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South-west Saint Helena Important Bird Area facts for kids

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Phaethon aethereus Little Tobago
The site is important for red-billed tropicbirds

The South-west Saint Helena Important Bird Area is a 45 km2 tract of land covering about 37% of the island of Saint Helena, a British Overseas Territory in the South Atlantic Ocean. It has been identified by BirdLife International as an Important Bird Area (IBA) because it supports several colonies of breeding seabirds, including the red-billed tropicbird, as well as habitat of the endemic, and critically endangered, Saint Helena plover.


The site covers south-western Saint Helena, from Diana's Peak National Park to the mainly basaltic islets of Egg, Speery and Peaked Islands and other offshore stacks and rocks which support the seabird colonies. The four vegetation zones comprise an arid, eroded lowland below 350 m, an intermediate zone at 350–500 m of pasture and non-indigenous woodland, a moist highland zone characterised by woodland and flax plantations and, at the highest point of the island, a small remnant area of native Dicksonia fern thicket and Melanodendron cabbage trees. . The coast is dominated by sea cliffs rising mainly to between 300–570 m. The islets are largely bare with some lichens and heavy guano deposits. There is an important fossil site at Sandy Bay.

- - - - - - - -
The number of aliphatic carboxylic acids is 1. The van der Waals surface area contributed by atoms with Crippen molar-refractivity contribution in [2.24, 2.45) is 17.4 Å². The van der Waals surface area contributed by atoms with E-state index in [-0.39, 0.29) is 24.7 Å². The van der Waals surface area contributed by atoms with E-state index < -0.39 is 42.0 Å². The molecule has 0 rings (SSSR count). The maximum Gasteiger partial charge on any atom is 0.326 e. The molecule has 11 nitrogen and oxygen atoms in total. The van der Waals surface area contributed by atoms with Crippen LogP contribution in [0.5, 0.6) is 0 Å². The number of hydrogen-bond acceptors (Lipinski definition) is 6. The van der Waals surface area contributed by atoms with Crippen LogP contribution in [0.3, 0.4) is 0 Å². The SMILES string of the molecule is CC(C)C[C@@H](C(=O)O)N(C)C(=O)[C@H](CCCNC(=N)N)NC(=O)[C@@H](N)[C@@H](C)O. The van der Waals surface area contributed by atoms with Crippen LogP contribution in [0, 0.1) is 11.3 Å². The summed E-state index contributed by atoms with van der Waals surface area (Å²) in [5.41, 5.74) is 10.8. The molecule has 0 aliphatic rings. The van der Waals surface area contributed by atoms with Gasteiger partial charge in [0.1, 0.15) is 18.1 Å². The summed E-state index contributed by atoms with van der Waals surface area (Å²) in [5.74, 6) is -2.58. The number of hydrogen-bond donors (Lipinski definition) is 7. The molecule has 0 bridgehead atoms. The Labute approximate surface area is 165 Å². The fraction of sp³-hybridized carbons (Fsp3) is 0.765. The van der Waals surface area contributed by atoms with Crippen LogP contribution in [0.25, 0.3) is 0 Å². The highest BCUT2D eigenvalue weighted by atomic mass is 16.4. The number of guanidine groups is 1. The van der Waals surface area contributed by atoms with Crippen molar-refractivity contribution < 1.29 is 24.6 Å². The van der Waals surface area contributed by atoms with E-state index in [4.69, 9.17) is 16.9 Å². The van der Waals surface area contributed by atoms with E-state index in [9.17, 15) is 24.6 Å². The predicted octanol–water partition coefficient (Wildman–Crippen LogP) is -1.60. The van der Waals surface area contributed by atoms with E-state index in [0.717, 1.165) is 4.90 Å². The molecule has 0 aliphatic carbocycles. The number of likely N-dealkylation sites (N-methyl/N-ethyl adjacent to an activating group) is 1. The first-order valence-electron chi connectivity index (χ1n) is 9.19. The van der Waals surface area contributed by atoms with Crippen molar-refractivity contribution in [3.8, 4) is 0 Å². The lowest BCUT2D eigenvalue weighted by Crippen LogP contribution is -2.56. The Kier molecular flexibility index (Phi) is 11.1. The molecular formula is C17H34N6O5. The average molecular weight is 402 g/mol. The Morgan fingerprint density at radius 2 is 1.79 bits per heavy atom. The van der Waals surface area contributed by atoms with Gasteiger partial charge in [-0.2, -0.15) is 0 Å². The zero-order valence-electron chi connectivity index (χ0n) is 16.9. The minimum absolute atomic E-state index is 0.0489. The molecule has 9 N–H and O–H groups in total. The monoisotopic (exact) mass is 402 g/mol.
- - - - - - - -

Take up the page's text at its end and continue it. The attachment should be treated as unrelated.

Localities within the site include three Saint Helena plover breeding sites – Broad Bottom, Southern Pastures, and Man and Horse. Apart from red-billed tropicbirds, breeding seabirds include band-rumped storm petrels, Atlantic masked boobies, Atlantic sooty terns, brown and black noddies, white terns and, possibly, brown boobies.

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South-west Saint Helena Important Bird Area Facts for Kids. Kiddle Encyclopedia.